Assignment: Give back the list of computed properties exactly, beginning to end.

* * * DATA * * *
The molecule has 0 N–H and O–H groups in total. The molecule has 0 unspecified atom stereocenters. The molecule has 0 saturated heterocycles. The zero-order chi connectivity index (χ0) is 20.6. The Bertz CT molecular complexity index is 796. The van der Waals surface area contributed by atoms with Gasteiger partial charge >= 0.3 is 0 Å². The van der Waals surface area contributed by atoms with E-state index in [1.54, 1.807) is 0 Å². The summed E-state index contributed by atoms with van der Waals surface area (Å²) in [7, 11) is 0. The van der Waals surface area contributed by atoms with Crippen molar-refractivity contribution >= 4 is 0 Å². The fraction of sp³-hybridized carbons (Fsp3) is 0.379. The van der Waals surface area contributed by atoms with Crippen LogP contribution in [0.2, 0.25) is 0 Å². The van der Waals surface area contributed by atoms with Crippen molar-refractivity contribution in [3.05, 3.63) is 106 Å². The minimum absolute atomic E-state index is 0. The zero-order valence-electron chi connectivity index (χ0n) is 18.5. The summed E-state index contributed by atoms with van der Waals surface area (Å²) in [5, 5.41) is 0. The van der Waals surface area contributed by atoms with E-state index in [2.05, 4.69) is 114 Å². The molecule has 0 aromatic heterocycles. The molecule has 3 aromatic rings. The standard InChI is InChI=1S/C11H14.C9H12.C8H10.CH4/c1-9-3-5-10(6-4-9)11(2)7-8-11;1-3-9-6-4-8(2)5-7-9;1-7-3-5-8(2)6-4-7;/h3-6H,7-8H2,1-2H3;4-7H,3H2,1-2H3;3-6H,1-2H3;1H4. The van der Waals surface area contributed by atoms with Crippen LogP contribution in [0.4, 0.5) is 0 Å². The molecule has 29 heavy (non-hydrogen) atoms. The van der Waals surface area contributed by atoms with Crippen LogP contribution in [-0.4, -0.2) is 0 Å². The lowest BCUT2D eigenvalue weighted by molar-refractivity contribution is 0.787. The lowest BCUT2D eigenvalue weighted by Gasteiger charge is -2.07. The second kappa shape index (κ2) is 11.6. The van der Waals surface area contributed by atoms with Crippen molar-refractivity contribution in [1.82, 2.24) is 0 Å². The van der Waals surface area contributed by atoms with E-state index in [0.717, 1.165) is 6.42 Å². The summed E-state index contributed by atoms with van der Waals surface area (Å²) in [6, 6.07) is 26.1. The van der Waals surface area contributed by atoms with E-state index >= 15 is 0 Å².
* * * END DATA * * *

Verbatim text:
The molecule has 0 N–H and O–H groups in total. The molecule has 0 unspecified atom stereocenters. The molecule has 0 saturated heterocycles. The zero-order chi connectivity index (χ0) is 20.6. The Bertz CT molecular complexity index is 796. The van der Waals surface area contributed by atoms with Gasteiger partial charge >= 0.3 is 0 Å². The van der Waals surface area contributed by atoms with E-state index in [1.54, 1.807) is 0 Å². The summed E-state index contributed by atoms with van der Waals surface area (Å²) in [7, 11) is 0. The van der Waals surface area contributed by atoms with Crippen molar-refractivity contribution >= 4 is 0 Å². The fraction of sp³-hybridized carbons (Fsp3) is 0.379. The van der Waals surface area contributed by atoms with Crippen LogP contribution in [0.2, 0.25) is 0 Å². The van der Waals surface area contributed by atoms with Crippen molar-refractivity contribution in [3.05, 3.63) is 106 Å². The minimum absolute atomic E-state index is 0. The zero-order valence-electron chi connectivity index (χ0n) is 18.5. The summed E-state index contributed by atoms with van der Waals surface area (Å²) in [5, 5.41) is 0. The van der Waals surface area contributed by atoms with E-state index in [2.05, 4.69) is 114 Å². The molecule has 0 aromatic heterocycles. The molecule has 3 aromatic rings. The standard InChI is InChI=1S/C11H14.C9H12.C8H10.CH4/c1-9-3-5-10(6-4-9)11(2)7-8-11;1-3-9-6-4-8(2)5-7-9;1-7-3-5-8(2)6-4-7;/h3-6H,7-8H2,1-2H3;4-7H,3H2,1-2H3;3-6H,1-2H3;1H4. The van der Waals surface area contributed by atoms with Crippen LogP contribution in [0.4, 0.5) is 0 Å². The molecule has 29 heavy (non-hydrogen) atoms. The van der Waals surface area contributed by atoms with Crippen LogP contribution in [-0.4, -0.2) is 0 Å². The lowest BCUT2D eigenvalue weighted by molar-refractivity contribution is 0.787. The lowest BCUT2D eigenvalue weighted by Gasteiger charge is -2.07. The second kappa shape index (κ2) is 11.6. The van der Waals surface area contributed by atoms with Crippen molar-refractivity contribution in [1.82, 2.24) is 0 Å². The van der Waals surface area contributed by atoms with E-state index in [0.717, 1.165) is 6.42 Å². The summed E-state index contributed by atoms with van der Waals surface area (Å²) in [6, 6.07) is 26.1. The van der Waals surface area contributed by atoms with E-state index >= 15 is 0 Å².